Deb Loftus walked into an office downtown late in the day Wednesday tense and tight.
She left unknotted.
Loftus had a massage from Patricia Kelley, a nationally certified and Massachusetts-licensed massage therapist.
“Massage is great for people who need to feel less stressed,” according to Loftus, who has experienced a number of particularly stressful events recently, from a death in her family to a job loss.
“You only have one body. You have to take care of it."
Loftus said she used to think that massage was “kind of frivolous.” No more. When she gets to her appointment, she said, “It’s time for me.”
When she arrived in Kelley’s office at , Loftus headed into the therapy room. The lighting was soft, the background music, low. Loftus lay on the massage table, face down, covered by a sheet. Kelley started at Loftus’ head, working along her arms, shoulders and back. Kelley moved to Loftus’ feet. Loftus turned over. Kelley worked on her face and head.
Sometimes they talked. Sometimes the room was quiet.
Massage can relieve stress, lower blood pressure and help injuries heal, Kelley said while Loftus prepared for her appointment. That’s because it increases blood flow, she said. It also helps strengthen people’s immune systems, according to Kelley.
Kelley has given therapeutic massages for 10 years. The Woburn resident worked simultaneous for much of that time for Winchester Hospital, part-time, and independently. Her business, Muscular Therapy and Massage, has been located at 576 Main St. for a decade.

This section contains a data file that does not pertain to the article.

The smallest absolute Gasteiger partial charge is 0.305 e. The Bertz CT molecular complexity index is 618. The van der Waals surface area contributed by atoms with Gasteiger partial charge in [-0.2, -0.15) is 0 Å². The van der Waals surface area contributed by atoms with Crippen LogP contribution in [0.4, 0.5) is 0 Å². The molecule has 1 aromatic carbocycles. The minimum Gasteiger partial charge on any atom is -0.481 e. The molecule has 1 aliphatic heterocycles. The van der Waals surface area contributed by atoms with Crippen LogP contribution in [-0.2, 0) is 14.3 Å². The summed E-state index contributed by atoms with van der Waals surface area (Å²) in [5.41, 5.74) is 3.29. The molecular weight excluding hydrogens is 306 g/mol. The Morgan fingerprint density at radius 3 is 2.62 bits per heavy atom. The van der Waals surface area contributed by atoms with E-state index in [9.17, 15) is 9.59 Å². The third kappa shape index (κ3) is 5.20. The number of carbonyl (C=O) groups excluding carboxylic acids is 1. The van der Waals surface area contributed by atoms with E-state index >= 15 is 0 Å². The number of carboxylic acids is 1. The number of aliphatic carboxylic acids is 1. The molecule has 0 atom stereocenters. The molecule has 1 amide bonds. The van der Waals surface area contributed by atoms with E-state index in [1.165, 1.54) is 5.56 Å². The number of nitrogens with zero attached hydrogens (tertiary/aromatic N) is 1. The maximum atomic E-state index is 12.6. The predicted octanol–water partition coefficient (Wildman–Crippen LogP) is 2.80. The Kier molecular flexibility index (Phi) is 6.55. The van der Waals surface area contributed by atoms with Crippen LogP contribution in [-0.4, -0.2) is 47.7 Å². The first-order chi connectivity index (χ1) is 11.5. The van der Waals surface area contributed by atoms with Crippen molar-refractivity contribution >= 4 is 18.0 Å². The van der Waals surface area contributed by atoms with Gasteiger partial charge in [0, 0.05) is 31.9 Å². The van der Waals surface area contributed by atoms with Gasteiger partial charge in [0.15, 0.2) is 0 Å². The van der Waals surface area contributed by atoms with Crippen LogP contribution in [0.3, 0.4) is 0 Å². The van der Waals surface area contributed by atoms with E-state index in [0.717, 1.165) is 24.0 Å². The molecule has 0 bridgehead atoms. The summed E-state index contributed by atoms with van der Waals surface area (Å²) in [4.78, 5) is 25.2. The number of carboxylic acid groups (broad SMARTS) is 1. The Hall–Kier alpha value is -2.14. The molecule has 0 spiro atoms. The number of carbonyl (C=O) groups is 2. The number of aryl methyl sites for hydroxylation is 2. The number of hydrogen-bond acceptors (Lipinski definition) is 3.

She became interested in massage when she was a child. Her first patient: her “beloved” grandfather. As he lay in his sick bed, she would rub lotion onto his back, she recalled, so he would feel better.
Based on that experience, she is particularly interested in working with seniors. She offers seniors a sliding fee scale, based on their age.
”I want to take care of them,” she said.
Her clients range in age, she said, from their 20s up. They are divided about equally, she said, between women and men.
Kelley offers a number of types of massage: swedish/relaxation; sport/deep tissue; hot stone, reiki, reflexology and ear candling. She also offers massages for pregnant women and those with new babies, and chair massage, where the subject simply sits, fully clothed, in a chair rather than reclining on a massage table.
Besides her massage therapy certification, which she earned in 2000, Kelley holds a master’s degree in administrative studies from Boston College. She received that degree in 2009.
“I’m always learning new things, going to school,” Kelley said. She has attended a number of special training programs, earning certification, for example, in Mother Massage.
Some people may know Kelley by her married name, Figueiredo. Since she divorced, she is using her maiden name.
As for Loftus, “I was so busy giving” time and energy to others, including her family, that she had “no time for myself.” Now she makes sure to schedule regular massages with Kelley.
“Massage, in combination with regular medical care and healthy choices (and) habits will keep me healthy and strong, both mentally and physically,” Loftus wrote in a statement about the benefits of massage.
They make her feel more grounded, balanced and energized, she said.
“This isn’t a luxury,” Loftus said. “It’s a necessity.”
For more information about Kelley’s company, Muscular Therapy & Massage, go to http://www.pkfmassage.com.